The inverse correlation between inflation and unemployment should be intuitively easy to grasp. Based on the fundamental principles of supply and demand, inflation ought to be low when unemployment is high, and vice versa.

However, this relationship is more complicated than it appears at first glance, and has broken down on a number of occasions over the past 45 years. As inflation and (un)employment are two of the most important economic variables that affect us in our daily lives, it is important to gain an understanding of their association.

Supply and Demand of Labor

Let's consider wage inflation, i.e. the rate of change in wages, as a proxy for general inflation in an economy. When unemployment is high, the number of people willing to work significantly exceeds the number of jobs available, which means that the supply of labor is greater than the demand for it.

As a result, there is little need for employers to "bid" for the services of employees by paying higher wages. In this scenario, wages will remain stagnant and wage inflation would be literally non-existent.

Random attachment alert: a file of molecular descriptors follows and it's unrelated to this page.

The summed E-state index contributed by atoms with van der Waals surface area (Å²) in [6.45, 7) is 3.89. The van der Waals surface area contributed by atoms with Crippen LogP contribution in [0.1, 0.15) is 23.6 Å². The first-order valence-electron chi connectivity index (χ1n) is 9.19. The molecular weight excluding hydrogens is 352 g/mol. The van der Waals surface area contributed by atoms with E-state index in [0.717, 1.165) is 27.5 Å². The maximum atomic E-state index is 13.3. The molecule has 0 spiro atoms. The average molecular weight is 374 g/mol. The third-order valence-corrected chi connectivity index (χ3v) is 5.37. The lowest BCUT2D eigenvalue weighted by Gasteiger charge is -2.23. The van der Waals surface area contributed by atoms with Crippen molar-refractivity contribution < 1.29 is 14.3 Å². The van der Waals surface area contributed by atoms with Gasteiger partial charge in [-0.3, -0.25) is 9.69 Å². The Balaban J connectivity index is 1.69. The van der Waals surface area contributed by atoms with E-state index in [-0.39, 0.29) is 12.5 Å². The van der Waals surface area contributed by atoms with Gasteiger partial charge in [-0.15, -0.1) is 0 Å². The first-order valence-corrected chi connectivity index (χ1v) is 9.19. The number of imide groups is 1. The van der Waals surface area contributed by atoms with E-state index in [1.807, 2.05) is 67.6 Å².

Now consider the reverse situation where unemployment is low, which means that the demand for labor (by employers) exceeds supply. In such a tight labor market, employers will not hesitate to offer higher wages to attract employees, leading to rising wage inflation.

Phillips Curve

A.W. Phillips was one of the first economists to present compelling evidence of the inverse relationship between unemployment and wage inflation. Phillips studied the relationship between unemployment and the rate of change of wages in the United Kingdom over a period of almost a full century (1861-1957), and discovered that the latter could be explained by (a) the level of unemployment, and (b) the rate of change of unemployment.